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Has Jaguar Lost its Way?

February 23, 2011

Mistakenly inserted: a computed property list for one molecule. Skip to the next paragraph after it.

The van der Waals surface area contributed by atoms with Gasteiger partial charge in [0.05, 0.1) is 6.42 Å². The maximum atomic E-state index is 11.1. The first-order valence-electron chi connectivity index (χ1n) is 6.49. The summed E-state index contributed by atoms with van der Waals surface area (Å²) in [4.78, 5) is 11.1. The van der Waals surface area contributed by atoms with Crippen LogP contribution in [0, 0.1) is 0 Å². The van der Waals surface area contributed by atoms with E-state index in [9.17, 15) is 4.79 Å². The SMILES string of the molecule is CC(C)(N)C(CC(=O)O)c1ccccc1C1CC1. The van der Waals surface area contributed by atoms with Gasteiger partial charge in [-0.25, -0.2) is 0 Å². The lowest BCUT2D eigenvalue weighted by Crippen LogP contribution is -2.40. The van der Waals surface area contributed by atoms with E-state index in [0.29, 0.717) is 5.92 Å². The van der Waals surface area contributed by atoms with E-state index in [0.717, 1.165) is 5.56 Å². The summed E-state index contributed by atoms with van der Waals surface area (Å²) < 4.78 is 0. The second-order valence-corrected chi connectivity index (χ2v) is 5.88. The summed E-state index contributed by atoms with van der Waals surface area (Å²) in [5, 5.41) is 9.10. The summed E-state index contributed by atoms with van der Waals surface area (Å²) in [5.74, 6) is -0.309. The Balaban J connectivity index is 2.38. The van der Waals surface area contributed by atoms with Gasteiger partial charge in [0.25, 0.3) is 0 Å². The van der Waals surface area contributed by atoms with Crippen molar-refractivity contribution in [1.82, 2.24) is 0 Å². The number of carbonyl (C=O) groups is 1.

To many in the automotive world the name Jaguar has, for generations, stirred up images of graceful styling, handcrafted interiors, and exhilarating performance.  The brand, which in the 1950’s and 60’s represented some of the most beautiful (and collectible) sports cars of all time, has also survived fiscal crisis, several changes of ownership, and a fluctuating reputation for reliability.  Through it all, the character of these cars has made them modern legends.  As a car junkie myself I have always had a very soft spot in my heart for Jaguars both old and new.  To me it seemed these cars were always a little different from the rest of the pack, whether it is a warm, inviting interior or simply the timeless, work-of-art styling, Jaguar represented something filled with emotion every time I saw one on the road.  Among the cars I have always wanted in my garage, even since I was 15 years old, has been the mid 1980’s Jaguar XJ6 Series III.  This model, which is arguably the most successful in the company’s history, evoked the charm, class, and timeless styling that made the “leaping cat” hood ornament so recognizable to the average citizen.